Boeing and Airbus head to the Farnborough Air Show as commercial aviation faces a global crisis due to high oil prices, and pressure grows from the green lobby to improve environmental performance.
At the year’s biggest air show, starting Monday at Farnborough near London, the U.S. Air Force’s top-of-the-line F-22 Raptor jet fighter will makes its debut aerial display, and an Airbus A380 superjumbo airliner will perform flying stunts it would never attempt with passengers aboard.
Amid the afterburner smoke and carbon–laced vapor trails, the show’s organizers also are promoting a big midweek conference headlined by Boeing and Airbus that’s focused on “green” aviation.
But the glamour of the big show won’t dispel a sense of crisis in the aviation industry worldwide. We won’t see the blockbuster tally of orders of previous air shows.
The skyrocketing cost of oil has the entire industry’s attention. The price of jet fuel has precisely doubled in a year, obliterating all hope of profits at most air carriers.
Most Read Business Stories
- REI picks new satellite office ‘surrounded by trail networks’
- Judge upholds Seattle eviction regulations, rebuffing landlords' lawsuit
- Fry's Electronics executive accused of embezzling $65 million
- Funky electronics chain Fry's is no more
- Alaska Airlines ordered to pay $3.2M to family of woman who died after escalator fall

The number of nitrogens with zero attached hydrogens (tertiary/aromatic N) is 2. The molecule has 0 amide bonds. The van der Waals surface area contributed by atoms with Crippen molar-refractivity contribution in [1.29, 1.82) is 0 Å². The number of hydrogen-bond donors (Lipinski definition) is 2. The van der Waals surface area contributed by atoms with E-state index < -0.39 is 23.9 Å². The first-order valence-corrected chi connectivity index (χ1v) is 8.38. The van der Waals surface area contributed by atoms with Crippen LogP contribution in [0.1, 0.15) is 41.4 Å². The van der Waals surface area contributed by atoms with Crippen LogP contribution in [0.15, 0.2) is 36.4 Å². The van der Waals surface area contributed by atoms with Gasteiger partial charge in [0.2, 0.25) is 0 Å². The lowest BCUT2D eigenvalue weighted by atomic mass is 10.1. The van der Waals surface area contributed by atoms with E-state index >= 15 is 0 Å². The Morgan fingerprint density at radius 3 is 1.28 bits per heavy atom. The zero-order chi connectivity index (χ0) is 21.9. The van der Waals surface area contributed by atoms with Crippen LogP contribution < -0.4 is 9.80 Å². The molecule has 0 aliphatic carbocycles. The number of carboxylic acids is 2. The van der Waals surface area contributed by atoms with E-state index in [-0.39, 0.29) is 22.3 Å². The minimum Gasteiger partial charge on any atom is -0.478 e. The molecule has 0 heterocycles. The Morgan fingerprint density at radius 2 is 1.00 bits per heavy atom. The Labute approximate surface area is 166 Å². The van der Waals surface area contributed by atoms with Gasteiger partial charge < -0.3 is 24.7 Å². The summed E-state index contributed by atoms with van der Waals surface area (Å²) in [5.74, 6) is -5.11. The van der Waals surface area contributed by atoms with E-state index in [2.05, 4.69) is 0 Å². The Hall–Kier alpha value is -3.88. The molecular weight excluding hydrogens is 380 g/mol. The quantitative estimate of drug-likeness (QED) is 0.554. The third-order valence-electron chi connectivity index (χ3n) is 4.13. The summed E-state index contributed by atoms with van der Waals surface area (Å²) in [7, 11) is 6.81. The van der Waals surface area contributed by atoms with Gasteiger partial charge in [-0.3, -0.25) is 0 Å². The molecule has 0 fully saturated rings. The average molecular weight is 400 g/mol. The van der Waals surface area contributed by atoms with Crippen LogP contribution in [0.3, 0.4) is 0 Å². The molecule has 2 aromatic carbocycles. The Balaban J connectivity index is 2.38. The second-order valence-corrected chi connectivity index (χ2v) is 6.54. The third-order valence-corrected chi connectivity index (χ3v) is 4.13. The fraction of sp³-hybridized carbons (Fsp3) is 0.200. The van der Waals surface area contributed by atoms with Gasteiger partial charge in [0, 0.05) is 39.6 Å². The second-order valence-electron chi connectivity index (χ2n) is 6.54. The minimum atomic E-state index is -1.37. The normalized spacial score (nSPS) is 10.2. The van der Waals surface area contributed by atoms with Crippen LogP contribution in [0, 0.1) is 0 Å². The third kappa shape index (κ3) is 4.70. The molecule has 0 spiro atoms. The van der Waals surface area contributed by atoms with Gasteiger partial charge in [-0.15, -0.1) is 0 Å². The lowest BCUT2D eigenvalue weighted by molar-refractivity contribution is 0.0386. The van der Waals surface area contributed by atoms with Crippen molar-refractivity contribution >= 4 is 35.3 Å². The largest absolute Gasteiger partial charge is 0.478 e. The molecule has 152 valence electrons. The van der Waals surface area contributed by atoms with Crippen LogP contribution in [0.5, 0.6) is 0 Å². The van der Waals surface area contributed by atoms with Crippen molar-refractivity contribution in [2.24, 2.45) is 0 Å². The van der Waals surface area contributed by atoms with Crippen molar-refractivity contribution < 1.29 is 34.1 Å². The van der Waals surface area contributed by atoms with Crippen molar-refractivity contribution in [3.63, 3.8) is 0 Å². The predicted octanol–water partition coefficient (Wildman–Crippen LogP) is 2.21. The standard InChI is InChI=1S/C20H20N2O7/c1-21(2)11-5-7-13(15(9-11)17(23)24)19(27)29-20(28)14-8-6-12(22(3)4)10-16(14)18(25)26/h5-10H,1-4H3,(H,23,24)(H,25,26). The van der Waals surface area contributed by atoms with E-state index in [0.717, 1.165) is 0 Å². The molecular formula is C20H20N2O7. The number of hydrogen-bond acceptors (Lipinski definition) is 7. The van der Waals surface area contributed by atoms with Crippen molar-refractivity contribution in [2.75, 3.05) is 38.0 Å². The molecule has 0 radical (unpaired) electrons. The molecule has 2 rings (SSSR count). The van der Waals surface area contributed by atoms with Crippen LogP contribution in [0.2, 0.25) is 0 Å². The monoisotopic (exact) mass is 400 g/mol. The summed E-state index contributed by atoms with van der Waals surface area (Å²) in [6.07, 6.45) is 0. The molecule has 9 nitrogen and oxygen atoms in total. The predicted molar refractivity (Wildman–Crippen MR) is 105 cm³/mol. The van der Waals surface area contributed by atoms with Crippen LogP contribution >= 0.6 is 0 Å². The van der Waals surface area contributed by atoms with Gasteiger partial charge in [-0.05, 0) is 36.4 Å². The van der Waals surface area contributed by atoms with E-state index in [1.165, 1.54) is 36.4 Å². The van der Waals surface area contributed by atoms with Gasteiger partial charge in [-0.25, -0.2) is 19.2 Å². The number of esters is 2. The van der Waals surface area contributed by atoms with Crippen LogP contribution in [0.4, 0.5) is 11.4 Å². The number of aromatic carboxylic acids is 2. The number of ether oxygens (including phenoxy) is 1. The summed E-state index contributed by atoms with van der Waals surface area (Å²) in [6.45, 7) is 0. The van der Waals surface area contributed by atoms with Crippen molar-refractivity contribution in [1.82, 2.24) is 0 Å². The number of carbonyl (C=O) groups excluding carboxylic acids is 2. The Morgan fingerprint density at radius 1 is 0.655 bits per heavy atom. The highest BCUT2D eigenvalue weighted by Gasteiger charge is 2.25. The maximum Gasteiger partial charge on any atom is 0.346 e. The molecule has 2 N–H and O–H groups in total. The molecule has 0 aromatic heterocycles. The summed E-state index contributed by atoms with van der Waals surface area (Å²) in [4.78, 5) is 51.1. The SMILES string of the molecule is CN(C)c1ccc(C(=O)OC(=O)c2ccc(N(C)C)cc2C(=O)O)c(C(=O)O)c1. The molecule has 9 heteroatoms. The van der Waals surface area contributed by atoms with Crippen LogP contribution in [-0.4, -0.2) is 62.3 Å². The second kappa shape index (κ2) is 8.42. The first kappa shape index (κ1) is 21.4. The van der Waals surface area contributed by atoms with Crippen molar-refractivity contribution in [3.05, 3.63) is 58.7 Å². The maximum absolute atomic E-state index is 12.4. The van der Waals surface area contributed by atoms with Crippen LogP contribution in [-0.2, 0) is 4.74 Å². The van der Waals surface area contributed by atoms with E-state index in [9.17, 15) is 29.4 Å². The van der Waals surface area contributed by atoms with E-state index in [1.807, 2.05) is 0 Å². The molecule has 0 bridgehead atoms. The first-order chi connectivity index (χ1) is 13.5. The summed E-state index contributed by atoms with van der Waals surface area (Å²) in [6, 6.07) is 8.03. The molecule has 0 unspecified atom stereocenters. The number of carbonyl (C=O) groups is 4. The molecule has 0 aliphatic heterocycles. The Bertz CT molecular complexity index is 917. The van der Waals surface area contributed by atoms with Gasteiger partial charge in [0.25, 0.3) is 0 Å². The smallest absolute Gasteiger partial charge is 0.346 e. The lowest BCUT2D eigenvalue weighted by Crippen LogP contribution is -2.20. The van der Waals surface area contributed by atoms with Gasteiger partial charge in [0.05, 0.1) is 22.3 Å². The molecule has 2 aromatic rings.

Airlines are desperately cutting routes, raising fares, parking older planes in the desert and deferring new airplanes on order. A few smaller airlines have gone out of business, but aviation analysts warn that many more are on the brink.
“Right now, we are ready to crash,” said Adam Pilarski, aviation-business guru with consulting firm Avitas.
Yet another challenge to profitability will be in the spotlight: The increasing pressure on airlines, especially from Europe, to drastically cut carbon emissions.
The European Parliament this month backed a proposal to bring aviation into a cap-and-trade system for emissions, requiring each carrier to pay penalties for any emissions beyond its average level in 2004-6.
Aviation consultancy Ascend estimates the plan, starting in 2012 and applicable to all airlines flying in and out of the European Union, “would effectively add around $6 per barrel of crude to EU flights, escalating each year.”
That could kill some of the smaller low-cost carriers specializing in short-haul European leisure travel.
Boeing Commercial Airplane chief Scott Carson and his Airbus counterpart, Tom Enders, will speak Wednesday at an unusual 2-½ hour “sustainable” aviation conference at the show. And Boeing will have a special technology exhibit on the theme of a “sustainable future.”
Industry analyst Richard Aboulafia of the Teal Group is more than a little skeptical, calling the conference a “greenwash” (akin to covering problems with a coat of whitewash).
“You are talking about propelling people around the globe at high altitude using exploding hydrocarbons. [The eco-conference is] about damage mitigation.”
Pilarski takes a less-jaundiced view.
“Put high oil prices together with environmental concerns, and there is an unbelievably strong pressure for change,” said Pilarski.
When the world’s airline executives held their annual summit in Vancouver, B.C., a year ago, the threat of action by politicians under pressure from the green lobby indeed did produce “meaningless platitudes,” said Pilarski.
“Now it’s economic reality. And economic reality speaks much louder,” he said. “Right now, the realization is that at these prices … you cannot have aviation the way we know it now.”